Treating software supply chain attacks as purely a development problem. Many software supply chain attacks insert malicious code during the development process. However, the solution is not purely to secure development environments. Modern software supply chain attacks are multi-stage operations that require an initial entry point, movement through the network, privilege escalation, and often injection of further malicious software. Preventing these attacks requires a ground-up cybersecurity approach that enables vendors to detect, address, and recover from intrusions before a bad actor can enact its mission.
Legal and Economic Challenges
Lack of legal consequences for vendors. An organization or federal agency can be investigated and fined for losing restricted information. However, there is usually no legal consequence for a technology vendor for failing to secure its infrastructure properly. It’s down to buyers to select vendors they believe will take adequate security measures—however, as noted above, it’s not realistic to expect buyers to complete the necessary due diligence for every technology vendor in their supply chain.
There is no legal standard for SCRM. Currently, technology vendors have no legal obligation to meet certain security standards to protect customers from software supply chain attacks. Most vendors do have regulatory compliance requirements that influence cybersecurity investments and decisions. However, these are not sufficient to protect critical U.S. targets from the danger of supply chain attacks.
These legal issues create a further economic barrier. Even if a vendor wanted to take the initiative to improve SCRM, they are economically blocked. The cost of substantially improving SCRM capabilities will be significant, and—unless all vendors are legally obliged—would place a vendor at a competitive disadvantage in the marketplace. Even if a vendor was willing to absorb this, there’s a final problem:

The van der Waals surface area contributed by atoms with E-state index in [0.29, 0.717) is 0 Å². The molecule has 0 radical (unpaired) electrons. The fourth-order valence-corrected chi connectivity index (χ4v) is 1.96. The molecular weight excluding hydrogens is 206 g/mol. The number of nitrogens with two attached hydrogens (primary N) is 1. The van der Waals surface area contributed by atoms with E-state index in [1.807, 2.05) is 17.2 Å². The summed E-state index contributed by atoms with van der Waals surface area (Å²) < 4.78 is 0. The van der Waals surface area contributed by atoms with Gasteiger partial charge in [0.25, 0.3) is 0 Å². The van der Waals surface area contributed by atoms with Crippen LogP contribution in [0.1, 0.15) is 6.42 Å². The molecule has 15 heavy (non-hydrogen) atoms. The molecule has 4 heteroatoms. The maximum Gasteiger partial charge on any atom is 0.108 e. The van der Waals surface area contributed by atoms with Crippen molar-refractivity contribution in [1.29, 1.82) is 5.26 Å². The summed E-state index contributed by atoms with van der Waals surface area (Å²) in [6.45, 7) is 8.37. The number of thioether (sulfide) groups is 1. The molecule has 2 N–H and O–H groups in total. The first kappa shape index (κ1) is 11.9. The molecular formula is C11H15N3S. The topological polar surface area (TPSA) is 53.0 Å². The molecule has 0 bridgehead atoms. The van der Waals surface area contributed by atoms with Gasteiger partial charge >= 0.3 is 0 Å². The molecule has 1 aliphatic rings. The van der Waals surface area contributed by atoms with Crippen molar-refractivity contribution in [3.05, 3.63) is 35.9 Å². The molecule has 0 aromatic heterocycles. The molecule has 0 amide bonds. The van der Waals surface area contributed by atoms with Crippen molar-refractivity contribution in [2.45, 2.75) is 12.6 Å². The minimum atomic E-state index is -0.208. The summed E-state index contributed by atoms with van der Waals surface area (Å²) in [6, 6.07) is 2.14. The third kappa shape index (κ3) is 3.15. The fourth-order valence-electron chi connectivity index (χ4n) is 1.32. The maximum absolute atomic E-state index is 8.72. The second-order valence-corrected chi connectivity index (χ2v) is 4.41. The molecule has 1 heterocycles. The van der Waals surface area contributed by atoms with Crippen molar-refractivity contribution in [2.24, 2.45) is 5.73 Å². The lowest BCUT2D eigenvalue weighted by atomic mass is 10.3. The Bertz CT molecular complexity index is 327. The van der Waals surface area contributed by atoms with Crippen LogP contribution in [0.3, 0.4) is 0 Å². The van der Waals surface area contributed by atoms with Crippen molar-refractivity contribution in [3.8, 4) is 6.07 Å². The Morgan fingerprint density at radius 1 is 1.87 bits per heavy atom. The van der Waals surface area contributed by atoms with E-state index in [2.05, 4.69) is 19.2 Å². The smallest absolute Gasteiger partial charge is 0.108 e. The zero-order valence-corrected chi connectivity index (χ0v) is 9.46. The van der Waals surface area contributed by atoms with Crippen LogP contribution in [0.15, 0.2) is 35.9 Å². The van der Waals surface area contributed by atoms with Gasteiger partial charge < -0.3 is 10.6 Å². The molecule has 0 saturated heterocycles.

There is no agreed standard for SCRM improvements. This makes it hard for vendors to justify the expense of improving SCRM and equally tough for buyers to evaluate vendors’ SCRM maturity. Most vendors will not invest significantly in SCRM until they know what legal obligations lie ahead.
Protecting the U.S. From Software Supply Chain Attacks
Combined, the challenges above create a situation where software vendors are both disincentivized and strategically limited in their ability to identify and protect against software supply chain attacks. Without a series of changes to regulations and security strategies, this will inevitably lead to further high-profile software supply chain attacks against U.S. targets—and, in all probability, they will happen soon.
Our new white paper, ‘Protecting the U.S. From Supply Chain Attacks,’ explains why technology vendors are frequently the weak link that allows criminal and state-sponsored hacking groups to access sensitive data and systems, conduct espionage, and disrupt operations. To protect against the dangers of software supply chain attacks, technology vendors must have a legal obligation to uphold a minimum standard of SCRM.
Download the report to learn:
- Why President Biden’s Executive Order and new publications from NIST and CISA aren’t enough to protect the U.S. from supply chain attacks.
- What consequences a supply chain attack could have on federal agencies, state governments, and even private organizations.
- The risk posed by unregulated technology vendors and why it’s unrealistic to expect buyers to shoulder the burden of vetting every supplier’s SCRM capabilities.
- Our proposed approach to address supply chain risk in the U.S. and how regulators could structure a legal framework for SCRM.
March 29, 2022